The presence of laws in a society can also create crime. I mentioned caste-marking in my Varin society, where everyone is required to mark themselves with their caste identity or be punished. Kyle saw a parallel with the military, where people are required to wear rank insignia. Leigh mentioned the Stars of David that Jews were required to wear in Germany before WWII. These are cases where the presence of the laws can create lawbreakers of people who would not be considered lawbreakers in other contexts.
This led us to the idea of decriminalization. If a law can create a criminal, and cause the entire society to treat that person as different from law-abiding citizens of other stripes, then can the removal of a law remove the criminality of certain elements of the population? We knew of experiments with decriminalization of prostitution and of drugs in northern Europe. I had heard about the change of law in Portugal which made it illegal to sell drugs but not to possess them for use. Apparently this has had some success there.
Kyle mentioned a time when he was on jury duty where he ended up teaming up with a medical doctor who was also being interviewed for inclusion, and giving the lawyers and other prospective jury members a lecture on addiction.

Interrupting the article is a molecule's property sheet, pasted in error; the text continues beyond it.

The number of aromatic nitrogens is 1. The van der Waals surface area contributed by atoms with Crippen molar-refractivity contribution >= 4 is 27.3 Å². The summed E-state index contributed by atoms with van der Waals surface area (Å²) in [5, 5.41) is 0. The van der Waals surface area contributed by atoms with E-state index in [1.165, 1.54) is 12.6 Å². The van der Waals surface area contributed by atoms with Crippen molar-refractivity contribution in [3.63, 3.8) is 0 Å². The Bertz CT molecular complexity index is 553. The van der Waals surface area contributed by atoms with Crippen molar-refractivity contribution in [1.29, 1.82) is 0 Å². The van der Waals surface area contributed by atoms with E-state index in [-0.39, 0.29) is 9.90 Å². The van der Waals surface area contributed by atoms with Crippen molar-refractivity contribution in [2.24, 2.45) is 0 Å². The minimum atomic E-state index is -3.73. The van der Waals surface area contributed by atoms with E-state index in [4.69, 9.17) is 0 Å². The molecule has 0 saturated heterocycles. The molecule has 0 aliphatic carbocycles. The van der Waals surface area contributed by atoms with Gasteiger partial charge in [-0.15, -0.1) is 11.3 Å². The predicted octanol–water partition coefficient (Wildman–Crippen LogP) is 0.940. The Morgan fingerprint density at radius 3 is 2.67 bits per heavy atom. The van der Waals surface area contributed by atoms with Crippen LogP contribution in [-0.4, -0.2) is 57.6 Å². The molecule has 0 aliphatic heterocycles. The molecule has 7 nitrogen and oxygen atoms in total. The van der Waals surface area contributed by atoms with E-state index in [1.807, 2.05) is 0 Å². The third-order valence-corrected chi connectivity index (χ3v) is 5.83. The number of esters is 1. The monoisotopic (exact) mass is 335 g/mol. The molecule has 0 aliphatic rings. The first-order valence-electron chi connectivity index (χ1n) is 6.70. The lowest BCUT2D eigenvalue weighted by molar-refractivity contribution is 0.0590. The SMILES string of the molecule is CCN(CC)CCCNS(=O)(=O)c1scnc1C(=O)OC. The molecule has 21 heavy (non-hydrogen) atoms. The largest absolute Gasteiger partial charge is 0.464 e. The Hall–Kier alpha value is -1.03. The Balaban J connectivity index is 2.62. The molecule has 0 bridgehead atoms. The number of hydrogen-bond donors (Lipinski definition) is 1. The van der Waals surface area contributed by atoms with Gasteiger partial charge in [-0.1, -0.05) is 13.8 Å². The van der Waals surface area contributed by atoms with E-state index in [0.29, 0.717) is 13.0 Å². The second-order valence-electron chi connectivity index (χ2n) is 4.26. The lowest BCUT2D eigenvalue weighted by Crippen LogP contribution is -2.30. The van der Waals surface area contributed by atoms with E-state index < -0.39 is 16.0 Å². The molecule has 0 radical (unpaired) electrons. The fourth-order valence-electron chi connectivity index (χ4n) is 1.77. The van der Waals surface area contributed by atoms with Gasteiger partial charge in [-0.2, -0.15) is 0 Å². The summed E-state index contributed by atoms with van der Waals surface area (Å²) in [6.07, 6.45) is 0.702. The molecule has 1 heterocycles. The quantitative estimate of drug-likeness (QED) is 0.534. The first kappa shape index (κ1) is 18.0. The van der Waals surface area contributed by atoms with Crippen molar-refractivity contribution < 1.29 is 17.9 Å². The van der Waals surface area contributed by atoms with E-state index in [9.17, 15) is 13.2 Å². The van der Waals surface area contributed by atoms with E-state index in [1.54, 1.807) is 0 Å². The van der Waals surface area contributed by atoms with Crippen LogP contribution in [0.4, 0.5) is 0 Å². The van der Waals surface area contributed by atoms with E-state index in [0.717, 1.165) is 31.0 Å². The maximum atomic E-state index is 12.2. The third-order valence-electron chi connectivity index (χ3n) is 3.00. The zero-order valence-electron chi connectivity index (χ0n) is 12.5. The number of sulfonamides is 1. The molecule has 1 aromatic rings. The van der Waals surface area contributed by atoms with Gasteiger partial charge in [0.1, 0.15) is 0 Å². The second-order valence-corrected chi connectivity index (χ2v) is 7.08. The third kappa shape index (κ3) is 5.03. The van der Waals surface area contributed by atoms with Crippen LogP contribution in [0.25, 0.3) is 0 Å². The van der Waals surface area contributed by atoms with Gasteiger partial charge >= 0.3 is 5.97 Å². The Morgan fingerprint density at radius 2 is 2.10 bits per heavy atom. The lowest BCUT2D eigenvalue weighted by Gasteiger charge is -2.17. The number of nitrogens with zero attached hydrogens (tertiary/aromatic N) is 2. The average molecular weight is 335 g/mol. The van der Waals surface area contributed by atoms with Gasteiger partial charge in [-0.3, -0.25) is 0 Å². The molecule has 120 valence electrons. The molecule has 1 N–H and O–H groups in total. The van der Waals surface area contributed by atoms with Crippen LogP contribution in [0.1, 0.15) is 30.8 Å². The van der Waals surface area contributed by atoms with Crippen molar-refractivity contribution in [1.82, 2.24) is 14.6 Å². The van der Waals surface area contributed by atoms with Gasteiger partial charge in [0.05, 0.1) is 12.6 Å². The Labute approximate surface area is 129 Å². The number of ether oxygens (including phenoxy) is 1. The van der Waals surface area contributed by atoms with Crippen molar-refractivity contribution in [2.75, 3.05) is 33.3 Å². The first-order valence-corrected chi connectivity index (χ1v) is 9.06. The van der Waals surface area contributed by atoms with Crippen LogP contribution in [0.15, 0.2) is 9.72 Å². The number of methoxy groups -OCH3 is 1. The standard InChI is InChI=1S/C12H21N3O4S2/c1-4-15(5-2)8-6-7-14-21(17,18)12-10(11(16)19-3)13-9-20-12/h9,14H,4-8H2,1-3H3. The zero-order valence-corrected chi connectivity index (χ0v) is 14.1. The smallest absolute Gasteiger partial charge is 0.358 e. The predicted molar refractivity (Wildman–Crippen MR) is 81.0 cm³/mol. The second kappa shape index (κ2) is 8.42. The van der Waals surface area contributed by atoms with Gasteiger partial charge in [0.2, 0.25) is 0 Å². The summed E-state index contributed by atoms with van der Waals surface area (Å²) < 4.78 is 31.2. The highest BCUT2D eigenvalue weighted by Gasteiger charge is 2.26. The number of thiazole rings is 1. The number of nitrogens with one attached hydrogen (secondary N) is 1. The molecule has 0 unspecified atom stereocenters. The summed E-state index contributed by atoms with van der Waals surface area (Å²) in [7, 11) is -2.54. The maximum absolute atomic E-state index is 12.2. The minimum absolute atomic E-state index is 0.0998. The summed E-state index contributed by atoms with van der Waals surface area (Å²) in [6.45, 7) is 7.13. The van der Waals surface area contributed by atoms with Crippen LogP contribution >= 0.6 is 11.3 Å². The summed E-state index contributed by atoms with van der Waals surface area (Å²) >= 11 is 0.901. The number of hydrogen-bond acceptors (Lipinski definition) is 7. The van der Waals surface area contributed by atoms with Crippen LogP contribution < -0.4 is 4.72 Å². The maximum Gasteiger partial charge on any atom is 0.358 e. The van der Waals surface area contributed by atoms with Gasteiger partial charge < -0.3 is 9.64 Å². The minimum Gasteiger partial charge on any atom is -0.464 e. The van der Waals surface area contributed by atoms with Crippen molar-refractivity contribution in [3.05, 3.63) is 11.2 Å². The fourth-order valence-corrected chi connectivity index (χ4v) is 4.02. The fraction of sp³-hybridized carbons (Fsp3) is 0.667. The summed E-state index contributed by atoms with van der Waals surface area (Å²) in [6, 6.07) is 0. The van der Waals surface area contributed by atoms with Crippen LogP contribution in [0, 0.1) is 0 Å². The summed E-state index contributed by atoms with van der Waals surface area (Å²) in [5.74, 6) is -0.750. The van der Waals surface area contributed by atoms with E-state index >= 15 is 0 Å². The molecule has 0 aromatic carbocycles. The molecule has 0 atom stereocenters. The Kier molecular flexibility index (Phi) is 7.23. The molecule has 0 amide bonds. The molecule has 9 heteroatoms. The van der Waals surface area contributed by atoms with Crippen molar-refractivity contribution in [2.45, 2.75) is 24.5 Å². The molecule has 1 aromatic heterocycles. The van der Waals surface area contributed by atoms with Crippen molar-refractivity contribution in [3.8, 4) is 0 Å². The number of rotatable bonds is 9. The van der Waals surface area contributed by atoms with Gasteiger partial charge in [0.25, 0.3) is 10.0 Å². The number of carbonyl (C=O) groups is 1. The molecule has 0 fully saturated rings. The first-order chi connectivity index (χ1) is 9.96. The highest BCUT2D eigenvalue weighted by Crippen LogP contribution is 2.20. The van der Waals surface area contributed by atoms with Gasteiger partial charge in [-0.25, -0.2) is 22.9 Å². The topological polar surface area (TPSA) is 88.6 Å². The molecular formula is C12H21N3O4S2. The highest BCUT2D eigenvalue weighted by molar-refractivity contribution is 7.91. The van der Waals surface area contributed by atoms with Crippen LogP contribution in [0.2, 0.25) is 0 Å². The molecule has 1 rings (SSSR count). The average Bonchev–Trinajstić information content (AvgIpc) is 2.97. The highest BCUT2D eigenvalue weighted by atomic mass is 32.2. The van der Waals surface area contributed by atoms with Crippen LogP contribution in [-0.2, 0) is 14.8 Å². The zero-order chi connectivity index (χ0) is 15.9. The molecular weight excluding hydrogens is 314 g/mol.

When I heard that I thought, "Jury duty!" I find jury duty to be a fascinating thing - how juries get selected, how they get paid, how people feel most often like this is something to be avoided at all costs. Not every country picks juries the same way. Some countries just pick twelve people randomly and those people are the jury. In American somehow having knowledge of or a stake in a particular societal issue is considered grounds not for debate on the jury but for exclusion from it. Does that make the jury fairer, or less fair? Is it more representative of the society as a whole, or less so? In Japan, the Americans tried to institute the use of juries after the end of WWII but it was a resounding failure because the jury members didn't want to divulge their opinions or argue them - they were simply unfeasible culturally, and finally they went with having a panel of three judges.
David mentioned he had once been on a jury trying someone for "possession of syringes" which he thought was really not something fair to prosecute.